"Not everyone wants an XXL-sized portion on their plate," Consumer Minister Ilse Aigner said in a joint statement with Dehoga, the leading hotel and restaurant organisation. The two made a joint presentation in Berlin on how restaurants and consumers could reduce food waste, following a recent study showing Germans throw out 11 million tons of food a year.
Restaurants and workplace cafeterias should make it easier for diners to take home their leftovers, the minister said. The Dehoga has established a checklist for its members to help them reduce food waste.
Aigner's ministry and the group have also worked together on a website – “Too good for the Garbage” - to help consumers reduce their food rubbish.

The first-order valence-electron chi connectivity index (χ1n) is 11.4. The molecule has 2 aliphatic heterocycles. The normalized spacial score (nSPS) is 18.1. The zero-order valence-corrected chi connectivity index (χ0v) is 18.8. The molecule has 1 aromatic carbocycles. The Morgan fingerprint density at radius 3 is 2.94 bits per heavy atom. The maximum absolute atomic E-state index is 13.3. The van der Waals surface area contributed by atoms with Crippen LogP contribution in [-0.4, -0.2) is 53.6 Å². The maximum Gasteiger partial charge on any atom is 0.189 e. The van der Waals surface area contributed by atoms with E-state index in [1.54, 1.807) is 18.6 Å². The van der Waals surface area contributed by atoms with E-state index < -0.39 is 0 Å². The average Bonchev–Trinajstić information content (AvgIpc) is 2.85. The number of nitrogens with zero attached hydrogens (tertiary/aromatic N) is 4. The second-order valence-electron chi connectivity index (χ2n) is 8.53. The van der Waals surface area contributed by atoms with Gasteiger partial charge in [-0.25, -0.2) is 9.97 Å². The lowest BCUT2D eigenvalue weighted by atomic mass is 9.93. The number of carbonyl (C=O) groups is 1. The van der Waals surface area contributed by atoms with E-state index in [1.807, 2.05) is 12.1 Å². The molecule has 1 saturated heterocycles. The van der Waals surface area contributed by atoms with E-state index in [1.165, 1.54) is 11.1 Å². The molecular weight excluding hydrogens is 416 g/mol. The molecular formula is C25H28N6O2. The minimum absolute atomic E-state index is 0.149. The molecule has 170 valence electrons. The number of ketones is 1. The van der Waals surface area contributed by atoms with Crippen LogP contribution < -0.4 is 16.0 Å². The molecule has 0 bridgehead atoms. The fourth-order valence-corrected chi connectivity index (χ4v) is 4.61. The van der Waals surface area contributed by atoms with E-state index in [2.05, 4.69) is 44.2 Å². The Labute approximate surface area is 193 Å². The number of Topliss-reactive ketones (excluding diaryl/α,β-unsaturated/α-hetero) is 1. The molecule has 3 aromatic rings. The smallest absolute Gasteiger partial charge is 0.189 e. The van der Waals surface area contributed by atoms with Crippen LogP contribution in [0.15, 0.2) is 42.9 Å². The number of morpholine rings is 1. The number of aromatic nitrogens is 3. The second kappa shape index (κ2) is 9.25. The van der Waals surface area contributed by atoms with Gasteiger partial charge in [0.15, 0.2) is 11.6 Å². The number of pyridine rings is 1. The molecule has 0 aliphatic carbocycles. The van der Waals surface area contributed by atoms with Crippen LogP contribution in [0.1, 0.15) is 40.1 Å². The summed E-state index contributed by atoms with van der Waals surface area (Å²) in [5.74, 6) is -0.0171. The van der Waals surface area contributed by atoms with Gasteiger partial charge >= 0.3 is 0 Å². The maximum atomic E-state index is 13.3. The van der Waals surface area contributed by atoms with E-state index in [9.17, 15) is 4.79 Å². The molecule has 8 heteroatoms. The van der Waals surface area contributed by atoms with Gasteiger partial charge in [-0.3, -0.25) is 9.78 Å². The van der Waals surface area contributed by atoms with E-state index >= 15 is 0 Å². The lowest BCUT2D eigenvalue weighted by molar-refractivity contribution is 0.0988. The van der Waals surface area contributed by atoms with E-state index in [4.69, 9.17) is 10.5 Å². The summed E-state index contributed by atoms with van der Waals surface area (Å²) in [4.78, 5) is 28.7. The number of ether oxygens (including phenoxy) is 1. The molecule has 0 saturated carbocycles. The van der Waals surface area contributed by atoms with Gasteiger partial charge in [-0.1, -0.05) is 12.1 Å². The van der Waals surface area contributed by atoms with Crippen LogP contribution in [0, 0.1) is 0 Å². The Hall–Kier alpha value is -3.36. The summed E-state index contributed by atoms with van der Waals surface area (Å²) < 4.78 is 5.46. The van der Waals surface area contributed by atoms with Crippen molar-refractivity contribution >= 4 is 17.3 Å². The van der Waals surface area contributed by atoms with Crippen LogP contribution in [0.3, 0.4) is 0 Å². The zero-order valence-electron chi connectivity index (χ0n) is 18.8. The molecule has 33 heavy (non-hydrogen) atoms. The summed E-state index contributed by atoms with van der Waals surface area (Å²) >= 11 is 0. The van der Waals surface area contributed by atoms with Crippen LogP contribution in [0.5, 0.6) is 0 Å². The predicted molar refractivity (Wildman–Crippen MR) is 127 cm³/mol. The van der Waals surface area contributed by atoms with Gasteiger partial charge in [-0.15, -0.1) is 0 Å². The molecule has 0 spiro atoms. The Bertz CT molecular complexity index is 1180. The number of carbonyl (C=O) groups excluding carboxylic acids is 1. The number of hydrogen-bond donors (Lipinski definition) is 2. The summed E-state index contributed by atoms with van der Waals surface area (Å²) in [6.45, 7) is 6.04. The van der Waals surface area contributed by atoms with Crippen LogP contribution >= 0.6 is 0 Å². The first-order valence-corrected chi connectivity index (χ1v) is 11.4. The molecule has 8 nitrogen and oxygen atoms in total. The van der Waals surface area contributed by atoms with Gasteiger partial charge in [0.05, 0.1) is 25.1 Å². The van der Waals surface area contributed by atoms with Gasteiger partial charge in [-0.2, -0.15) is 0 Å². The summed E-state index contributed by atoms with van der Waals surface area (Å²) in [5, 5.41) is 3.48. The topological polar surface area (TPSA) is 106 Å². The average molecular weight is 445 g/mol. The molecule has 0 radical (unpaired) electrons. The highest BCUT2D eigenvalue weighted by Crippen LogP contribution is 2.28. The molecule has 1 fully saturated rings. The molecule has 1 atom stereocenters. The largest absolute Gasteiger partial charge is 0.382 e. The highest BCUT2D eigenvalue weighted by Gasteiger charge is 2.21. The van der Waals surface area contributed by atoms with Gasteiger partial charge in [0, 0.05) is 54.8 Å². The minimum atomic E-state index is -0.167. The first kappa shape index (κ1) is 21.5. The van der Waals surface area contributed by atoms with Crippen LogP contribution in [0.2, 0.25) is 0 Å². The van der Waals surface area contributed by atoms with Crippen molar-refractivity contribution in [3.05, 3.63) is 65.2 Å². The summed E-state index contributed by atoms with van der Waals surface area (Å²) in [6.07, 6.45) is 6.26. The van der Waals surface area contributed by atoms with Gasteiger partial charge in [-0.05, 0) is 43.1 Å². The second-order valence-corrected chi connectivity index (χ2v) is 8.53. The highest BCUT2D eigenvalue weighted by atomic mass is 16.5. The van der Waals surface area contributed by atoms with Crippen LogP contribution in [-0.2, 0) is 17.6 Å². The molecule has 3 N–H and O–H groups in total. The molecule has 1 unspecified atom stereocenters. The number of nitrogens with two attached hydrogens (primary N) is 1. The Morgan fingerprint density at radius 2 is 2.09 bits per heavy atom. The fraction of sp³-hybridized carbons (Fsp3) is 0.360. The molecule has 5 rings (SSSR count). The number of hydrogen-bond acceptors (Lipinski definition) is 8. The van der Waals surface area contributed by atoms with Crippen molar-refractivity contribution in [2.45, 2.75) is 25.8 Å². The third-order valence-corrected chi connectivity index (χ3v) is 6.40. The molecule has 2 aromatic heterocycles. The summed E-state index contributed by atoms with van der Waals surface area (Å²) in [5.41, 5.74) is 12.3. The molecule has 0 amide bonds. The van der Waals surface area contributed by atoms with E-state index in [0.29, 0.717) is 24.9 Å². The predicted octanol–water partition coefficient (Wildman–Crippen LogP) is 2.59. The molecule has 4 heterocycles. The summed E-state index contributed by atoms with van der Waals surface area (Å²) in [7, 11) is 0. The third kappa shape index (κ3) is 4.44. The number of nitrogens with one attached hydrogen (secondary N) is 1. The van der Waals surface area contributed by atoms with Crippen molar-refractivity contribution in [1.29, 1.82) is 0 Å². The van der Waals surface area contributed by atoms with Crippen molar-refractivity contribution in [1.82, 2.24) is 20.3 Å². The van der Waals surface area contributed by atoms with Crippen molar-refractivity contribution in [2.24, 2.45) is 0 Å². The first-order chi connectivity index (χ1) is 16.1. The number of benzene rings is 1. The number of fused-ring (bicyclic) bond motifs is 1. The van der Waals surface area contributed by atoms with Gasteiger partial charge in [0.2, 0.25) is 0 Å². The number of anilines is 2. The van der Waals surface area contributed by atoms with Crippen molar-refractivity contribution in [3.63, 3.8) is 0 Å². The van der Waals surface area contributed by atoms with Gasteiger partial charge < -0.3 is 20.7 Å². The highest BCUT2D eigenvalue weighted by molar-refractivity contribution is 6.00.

The site even contains recipes, adorned with the smiling face of the consumer minister, for making the best of leftovers. There are also practical tips, such as how to keep bread fresh longer.
Noticeably missing from the presentation was a mention that smaller portions might also be a good idea to combat German obesity levels.
Dehoga spokesman Benedikt Wollbeck acknowledged that this could be the case, but said Aigner and his group wanted to concentrate on reducing food waste.
"It's hard for a government official to say you should eat less," he told The Local.
So far the restaurants are doing way better than households, Wollbeck said, with 17 percent of total food waste coming from restaurants compared to 61 percent from private households.
The Dehoga is Germany's largest gastronomic association with some 231,000 members, he said.